Finding a better system amid the euphoria

The euphoria of this year’s Barbados Secondary Schools’ Entrance Examination is yet to wear off as students, parents and teachers celebrate now that the results are in.

Deserving congratulations go out to every student, teacher and parent who engaged in months of intense preparations for the big test.

It’s a sheer delight to watch the happy youngsters rejoice as they gear up for the next stage of their educational journey.

And while some are critical of the attention paid to top achievers, these innocent students who worked hard deserve their moment in the spotlight. Honest hard work and success should always be celebrated, particularly in a society where productivity is in question.

Of course, there is the other side of the coin, where students who were unsuccessful or those who did not meet their goals are not feted. They deserve no less encouragement and support.

Lest one is still prone to point fingers, neither the successful students nor those who fell short are at fault. What is at fault is the archaic, unjust, ineffective system that Barbados continues to use to transition ten to 11-year-olds to secondary school.

Every year we celebrate the results and then merely grumble that the Common Entrance exam is a failure. So, come September, the island’s ‘brightest students’ will head to the so-called ‘top’ schools while the remainder will enter the ‘other’ schools.

Yet all students will be expected to complete the same curriculum, at the same pace and sit the same Caribbean Examination Council’s Caribbean Secondary Education Certificate.

We still haven’t accepted that this sends the message that all schools are not equal and that those who excel at academics are somehow superior to students skilled in the arts and other technical vocations.

We continue this approach through to fifth form, and even sixth, when again some will leave celebrating their seven or eight CXCs, Barbados Scholarship or Exhibition, versus those who exit school with no qualifications, clueless as to their next move.

Didn’t the genius Albert Einstein tell us that insanity is doing the same thing over and over again and expecting different results?

It is baffling that this system has remained unchanged even in our advanced age, which demands so much more from our youth, the future of tomorrow.

Admittedly, finding a suitable, realistic and effective replacement for the Common Entrance exam is not an easy task, but we have to start somewhere.

Noted educators have long proposed a proper system of zoning, which would entail students being sent to schools closest to where they live.

There have also been recommendations for continuous assessment rather than a foolhardy one-shot exam to determine the fate of our children.

Time has long passed for the Ministry of Education, our educators and other stakeholders to fully explore these methods and others that can ensure all our children have a fair chance at a quality education that will contribute to their development as well-rounded, productive citizens.

But there’s a bigger concern at the crux of this issue. Barbadians must change their mindset.

This traditional view that the older secondary schools – Harrison College, Queen’s College, St Michael, Combermere, etc. – are somehow elite is nonsensical. That Mathematics, Physics, Biology and Chemistry are superior to Home Economics, Wood Work and Technical Drawing is a farce.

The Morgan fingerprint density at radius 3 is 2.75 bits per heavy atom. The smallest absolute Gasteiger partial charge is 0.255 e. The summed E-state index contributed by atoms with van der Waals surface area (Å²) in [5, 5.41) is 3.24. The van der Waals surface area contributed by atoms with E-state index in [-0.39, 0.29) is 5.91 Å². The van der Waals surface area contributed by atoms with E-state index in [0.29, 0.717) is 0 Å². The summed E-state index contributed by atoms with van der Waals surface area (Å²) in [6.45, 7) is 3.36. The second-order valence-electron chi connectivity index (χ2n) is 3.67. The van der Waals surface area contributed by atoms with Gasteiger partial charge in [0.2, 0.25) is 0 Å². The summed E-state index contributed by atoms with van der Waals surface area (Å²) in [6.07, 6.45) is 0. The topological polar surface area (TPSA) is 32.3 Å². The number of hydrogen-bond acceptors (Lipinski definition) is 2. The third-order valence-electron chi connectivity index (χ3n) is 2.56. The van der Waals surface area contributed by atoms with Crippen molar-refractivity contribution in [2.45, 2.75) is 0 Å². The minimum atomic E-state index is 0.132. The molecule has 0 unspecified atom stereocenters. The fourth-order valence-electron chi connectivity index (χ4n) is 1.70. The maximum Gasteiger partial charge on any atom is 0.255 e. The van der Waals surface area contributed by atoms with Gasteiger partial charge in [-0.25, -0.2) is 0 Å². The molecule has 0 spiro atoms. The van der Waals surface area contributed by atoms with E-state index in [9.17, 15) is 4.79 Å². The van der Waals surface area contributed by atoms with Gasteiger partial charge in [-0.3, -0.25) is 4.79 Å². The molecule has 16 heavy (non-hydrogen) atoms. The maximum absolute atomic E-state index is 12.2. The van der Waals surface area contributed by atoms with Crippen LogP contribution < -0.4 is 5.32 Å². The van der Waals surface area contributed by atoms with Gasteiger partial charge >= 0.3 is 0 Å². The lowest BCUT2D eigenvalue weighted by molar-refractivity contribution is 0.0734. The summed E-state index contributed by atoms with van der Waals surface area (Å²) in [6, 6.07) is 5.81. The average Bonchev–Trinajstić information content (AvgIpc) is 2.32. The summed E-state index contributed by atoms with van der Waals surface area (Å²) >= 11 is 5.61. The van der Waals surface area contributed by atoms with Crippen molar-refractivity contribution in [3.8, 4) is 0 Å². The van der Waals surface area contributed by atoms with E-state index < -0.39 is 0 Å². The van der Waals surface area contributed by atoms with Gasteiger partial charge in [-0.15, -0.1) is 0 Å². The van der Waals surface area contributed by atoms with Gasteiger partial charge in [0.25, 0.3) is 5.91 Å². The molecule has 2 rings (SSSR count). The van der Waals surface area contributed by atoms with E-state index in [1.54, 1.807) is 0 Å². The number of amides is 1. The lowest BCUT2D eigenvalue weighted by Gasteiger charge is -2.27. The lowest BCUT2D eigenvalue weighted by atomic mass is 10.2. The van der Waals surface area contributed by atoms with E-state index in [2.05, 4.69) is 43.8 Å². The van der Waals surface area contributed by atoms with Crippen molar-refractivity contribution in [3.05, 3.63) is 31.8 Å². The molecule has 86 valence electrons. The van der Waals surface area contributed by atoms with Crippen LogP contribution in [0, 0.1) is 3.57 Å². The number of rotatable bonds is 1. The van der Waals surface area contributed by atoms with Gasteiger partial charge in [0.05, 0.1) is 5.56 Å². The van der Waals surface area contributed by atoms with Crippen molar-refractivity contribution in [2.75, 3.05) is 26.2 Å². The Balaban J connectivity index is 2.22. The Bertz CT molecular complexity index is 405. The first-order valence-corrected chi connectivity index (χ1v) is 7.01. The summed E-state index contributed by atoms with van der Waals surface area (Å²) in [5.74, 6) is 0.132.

That being a doctor, lawyer, or bank manager is the definition of success while being a farmer, a carpenter, an athlete or an artist are best left for the “not so bright”.

Parents and teachers have a duty to guide their charges sensibly towards recognizing, developing and celebrating their varying abilities.

And then it’s up to education authorities to provide every child with the best possible opportunity to excel.

Anything less – like the Common Entrance – deserves a failing grade.

3 Responses to Finding a better system amid the euphoria

  1. Teddy June 9, 2017 at 12:39 pm

    Hmmmm. You can’t get Bajans to give up their once a year boasting of which school their child pass for, or their lifelong response when asked how their child is doing, “she is at QC”, or their lifelong expectation of expecting jaw-dropping awe at the words, “I went to Cawmere!” No one shall rock this boat. It will be a fight to the death!

  2. Tony Waterman June 9, 2017 at 2:58 pm

    I do NOT understand why so many seemingly EDUCATED Bajans continue to rail about the 11 Plus Exam, is this because it is a vestige of the OLD Colonial System ?? because if that is the case you are doing the Children an injustice.
    There is no Problem with the Exam, everywhere you go in this World there are Exams, the Problem in Barbados is a Failure of the Governments to Channel Young Students to areas which they gravitate to, of Course Then The Parents will get up in arms because they want their Child to go to HC, QC,Lodge,Foundation,Cawmere etc, Not willing to admit that their Child in not Academically inclined, but Technically Inclined, at which Point they should be sent to a Technical School.
    Two very good friends of Mine from Coimbermere, went to the Technical Institute at Richmond, (2-3 Days per wk.) they Both started working (After Leaving School) at The Barbados Telephone Co., they Both Left Barbados and worked in the telecommunications in Montreal, New York, and Ottawa, and they Both Reached the Pinnacle of those Industries.
    What we HAVE to do well is to Change the Culture of the PARENTS and convince them that there is Success and Greatness in all fields of Endevour.
    BTW: I Hope that if all you who want this Change get what you want, that it will be done properly, otherwise it will be a Grand Disaster.

  3. Robyn June 15, 2017 at 10:51 am

    Students should be free to attend any School they like.


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